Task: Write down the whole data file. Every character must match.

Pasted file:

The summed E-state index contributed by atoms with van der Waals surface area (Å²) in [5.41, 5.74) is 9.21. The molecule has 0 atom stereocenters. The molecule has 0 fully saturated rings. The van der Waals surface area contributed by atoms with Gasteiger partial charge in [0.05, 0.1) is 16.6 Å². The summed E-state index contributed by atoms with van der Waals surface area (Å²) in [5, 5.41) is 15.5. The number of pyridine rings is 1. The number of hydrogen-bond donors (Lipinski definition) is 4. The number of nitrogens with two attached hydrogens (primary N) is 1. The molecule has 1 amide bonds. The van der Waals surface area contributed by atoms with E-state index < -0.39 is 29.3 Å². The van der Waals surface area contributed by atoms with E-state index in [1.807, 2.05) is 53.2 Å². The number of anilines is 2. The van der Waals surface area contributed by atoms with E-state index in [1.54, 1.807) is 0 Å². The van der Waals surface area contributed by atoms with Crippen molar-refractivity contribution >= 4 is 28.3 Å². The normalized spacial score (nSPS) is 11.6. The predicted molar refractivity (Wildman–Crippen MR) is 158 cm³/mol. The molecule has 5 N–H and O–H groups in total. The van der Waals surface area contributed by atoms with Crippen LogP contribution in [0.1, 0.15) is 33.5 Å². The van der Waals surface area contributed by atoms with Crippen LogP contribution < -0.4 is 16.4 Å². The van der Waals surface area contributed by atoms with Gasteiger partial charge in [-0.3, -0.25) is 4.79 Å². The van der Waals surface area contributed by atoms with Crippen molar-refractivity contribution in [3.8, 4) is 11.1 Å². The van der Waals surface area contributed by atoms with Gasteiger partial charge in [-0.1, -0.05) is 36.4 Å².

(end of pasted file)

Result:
The summed E-state index contributed by atoms with van der Waals surface area (Å²) in [5.41, 5.74) is 9.21. The molecule has 0 atom stereocenters. The molecule has 0 fully saturated rings. The van der Waals surface area contributed by atoms with Gasteiger partial charge in [0.05, 0.1) is 16.6 Å². The summed E-state index contributed by atoms with van der Waals surface area (Å²) in [5, 5.41) is 15.5. The number of pyridine rings is 1. The number of hydrogen-bond donors (Lipinski definition) is 4. The number of nitrogens with two attached hydrogens (primary N) is 1. The molecule has 1 amide bonds. The van der Waals surface area contributed by atoms with E-state index < -0.39 is 29.3 Å². The van der Waals surface area contributed by atoms with E-state index in [1.807, 2.05) is 53.2 Å². The number of anilines is 2. The van der Waals surface area contributed by atoms with E-state index in [1.54, 1.807) is 0 Å². The van der Waals surface area contributed by atoms with Crippen molar-refractivity contribution >= 4 is 28.3 Å². The normalized spacial score (nSPS) is 11.6. The predicted molar refractivity (Wildman–Crippen MR) is 158 cm³/mol. The molecule has 5 N–H and O–H groups in total. The van der Waals surface area contributed by atoms with Crippen LogP contribution in [0.1, 0.15) is 33.5 Å². The van der Waals surface area contributed by atoms with Crippen LogP contribution < -0.4 is 16.4 Å². The van der Waals surface area contributed by atoms with Gasteiger partial charge in [-0.3, -0.25) is 4.79 Å². The van der Waals surface area contributed by atoms with Crippen molar-refractivity contribution in [3.8, 4) is 11.1 Å². The van der Waals surface area contributed by atoms with Gasteiger partial charge in [-0.1, -0.05) is 36.4 Å².